Ten years ago, with a bill providing for new tobacco regulation and a cigarette tax pending in the Senate, tobacco companies spent nearly $60 million to fend it off. Lobbying firms benefited handsomely, with multimillion-dollar payments going to Verner, Liipfert, Bernhard, McPherson & Hand, then home to a pair of former Senate majority leaders, Democrat George J. Mitchell of Maine (1980-95), and Republican Bob Dole of Kansas (1969-96); Barbour, Griffith & Rogers, whose name partner Haley Barbour went on to become the current GOP governor of Mississippi; and Baker, Donelson, Bearman & Caldwell, whose most prominent lobbyist was yet another former Senate majority leader, Tennessee Republican Howard H. Baker Jr. (1967-85).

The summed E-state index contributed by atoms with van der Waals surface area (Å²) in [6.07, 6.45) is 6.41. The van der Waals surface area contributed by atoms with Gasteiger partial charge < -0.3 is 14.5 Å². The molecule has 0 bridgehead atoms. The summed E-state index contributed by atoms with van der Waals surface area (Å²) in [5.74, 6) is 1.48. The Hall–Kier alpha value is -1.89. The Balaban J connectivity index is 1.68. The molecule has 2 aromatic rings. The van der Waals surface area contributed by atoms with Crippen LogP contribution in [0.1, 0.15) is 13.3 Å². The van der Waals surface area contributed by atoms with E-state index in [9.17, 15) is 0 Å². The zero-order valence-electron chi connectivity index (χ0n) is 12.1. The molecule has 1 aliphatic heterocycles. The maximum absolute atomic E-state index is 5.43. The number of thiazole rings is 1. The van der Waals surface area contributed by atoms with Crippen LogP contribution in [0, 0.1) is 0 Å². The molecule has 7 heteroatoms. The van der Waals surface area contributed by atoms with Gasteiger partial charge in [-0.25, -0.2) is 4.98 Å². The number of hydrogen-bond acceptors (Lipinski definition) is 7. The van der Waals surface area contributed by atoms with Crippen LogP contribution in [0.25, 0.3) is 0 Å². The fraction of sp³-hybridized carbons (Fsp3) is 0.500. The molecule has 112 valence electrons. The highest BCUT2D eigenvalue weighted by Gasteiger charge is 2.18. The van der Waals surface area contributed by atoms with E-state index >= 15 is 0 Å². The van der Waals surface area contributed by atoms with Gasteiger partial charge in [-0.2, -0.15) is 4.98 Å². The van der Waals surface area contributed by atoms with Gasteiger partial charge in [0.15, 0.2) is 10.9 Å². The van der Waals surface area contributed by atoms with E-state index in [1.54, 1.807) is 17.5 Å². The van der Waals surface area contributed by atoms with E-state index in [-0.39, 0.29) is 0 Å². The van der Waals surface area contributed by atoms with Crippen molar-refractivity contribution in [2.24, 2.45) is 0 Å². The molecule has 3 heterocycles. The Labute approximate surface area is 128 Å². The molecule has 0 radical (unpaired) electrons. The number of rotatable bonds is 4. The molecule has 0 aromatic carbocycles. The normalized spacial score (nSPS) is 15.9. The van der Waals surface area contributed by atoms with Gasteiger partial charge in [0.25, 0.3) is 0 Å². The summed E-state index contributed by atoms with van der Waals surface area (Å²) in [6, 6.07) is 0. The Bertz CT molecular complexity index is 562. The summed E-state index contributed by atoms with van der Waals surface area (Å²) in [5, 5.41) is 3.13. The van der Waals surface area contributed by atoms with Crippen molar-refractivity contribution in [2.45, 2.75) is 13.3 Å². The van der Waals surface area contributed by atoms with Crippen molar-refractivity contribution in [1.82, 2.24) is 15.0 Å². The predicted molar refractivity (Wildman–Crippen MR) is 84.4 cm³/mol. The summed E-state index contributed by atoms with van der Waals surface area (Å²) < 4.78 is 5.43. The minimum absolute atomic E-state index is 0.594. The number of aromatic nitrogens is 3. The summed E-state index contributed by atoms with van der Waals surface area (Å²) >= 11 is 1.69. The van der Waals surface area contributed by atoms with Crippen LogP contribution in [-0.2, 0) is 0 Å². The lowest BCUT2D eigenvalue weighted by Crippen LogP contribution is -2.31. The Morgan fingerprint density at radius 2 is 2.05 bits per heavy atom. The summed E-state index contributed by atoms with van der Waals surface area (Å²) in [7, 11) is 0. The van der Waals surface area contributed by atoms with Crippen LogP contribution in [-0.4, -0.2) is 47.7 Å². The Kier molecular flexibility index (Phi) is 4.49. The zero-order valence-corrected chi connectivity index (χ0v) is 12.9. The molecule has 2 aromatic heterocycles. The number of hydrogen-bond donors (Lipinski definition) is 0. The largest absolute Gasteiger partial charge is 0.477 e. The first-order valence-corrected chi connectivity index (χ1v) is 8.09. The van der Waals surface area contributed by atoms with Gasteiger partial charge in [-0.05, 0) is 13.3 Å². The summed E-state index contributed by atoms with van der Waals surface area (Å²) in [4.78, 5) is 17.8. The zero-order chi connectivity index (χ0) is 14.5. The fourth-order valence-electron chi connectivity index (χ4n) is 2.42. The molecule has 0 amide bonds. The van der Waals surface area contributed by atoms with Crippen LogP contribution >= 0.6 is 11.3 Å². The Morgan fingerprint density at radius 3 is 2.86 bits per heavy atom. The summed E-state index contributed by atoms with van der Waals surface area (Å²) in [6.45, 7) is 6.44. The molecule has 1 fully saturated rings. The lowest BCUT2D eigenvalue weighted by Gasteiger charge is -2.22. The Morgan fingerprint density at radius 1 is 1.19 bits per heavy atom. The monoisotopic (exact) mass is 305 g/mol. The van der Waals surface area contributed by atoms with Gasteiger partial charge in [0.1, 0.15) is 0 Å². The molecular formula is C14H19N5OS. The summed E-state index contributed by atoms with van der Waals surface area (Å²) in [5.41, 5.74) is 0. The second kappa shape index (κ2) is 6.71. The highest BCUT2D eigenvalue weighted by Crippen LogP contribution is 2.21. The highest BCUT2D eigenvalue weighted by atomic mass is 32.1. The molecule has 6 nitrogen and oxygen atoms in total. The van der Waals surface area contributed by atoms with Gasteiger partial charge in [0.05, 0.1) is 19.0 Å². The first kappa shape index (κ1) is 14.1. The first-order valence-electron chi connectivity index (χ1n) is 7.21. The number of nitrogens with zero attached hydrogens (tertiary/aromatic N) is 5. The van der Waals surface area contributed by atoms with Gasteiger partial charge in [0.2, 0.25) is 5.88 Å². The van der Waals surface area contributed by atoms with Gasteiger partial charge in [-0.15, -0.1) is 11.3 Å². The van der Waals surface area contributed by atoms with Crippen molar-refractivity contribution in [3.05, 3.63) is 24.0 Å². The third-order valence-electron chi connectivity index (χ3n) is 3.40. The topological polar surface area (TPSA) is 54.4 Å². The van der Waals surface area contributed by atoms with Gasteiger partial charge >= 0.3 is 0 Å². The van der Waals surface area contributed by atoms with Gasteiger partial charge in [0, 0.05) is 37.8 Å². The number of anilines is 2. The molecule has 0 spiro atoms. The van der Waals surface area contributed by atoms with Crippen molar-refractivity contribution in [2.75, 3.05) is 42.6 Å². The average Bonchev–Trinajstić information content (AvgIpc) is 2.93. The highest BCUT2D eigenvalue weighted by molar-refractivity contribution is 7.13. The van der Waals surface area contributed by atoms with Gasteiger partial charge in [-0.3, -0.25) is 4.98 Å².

But as Congress this month cleared legislation to grant the Food and Drug Administration authority to regulate tobacco, K Street’s haul, over the preceding 15 months, turned out to be less than half of what tobacco clients spent to defeat the 1998 legislation.
The decline is due mainly to corporate mergers and industry disunity. Altria Group Inc., owner of cigarette maker Philip Morris, broke ranks with some other tobacco giants and backed this year’s legislation, hoping it would solidify Altria’s position as the U.S. market leader. And U.S. Tobacco Inc., a smokeless tobacco company that worked hard to fight the 1998 bill, is now part of the Altria corporate empire.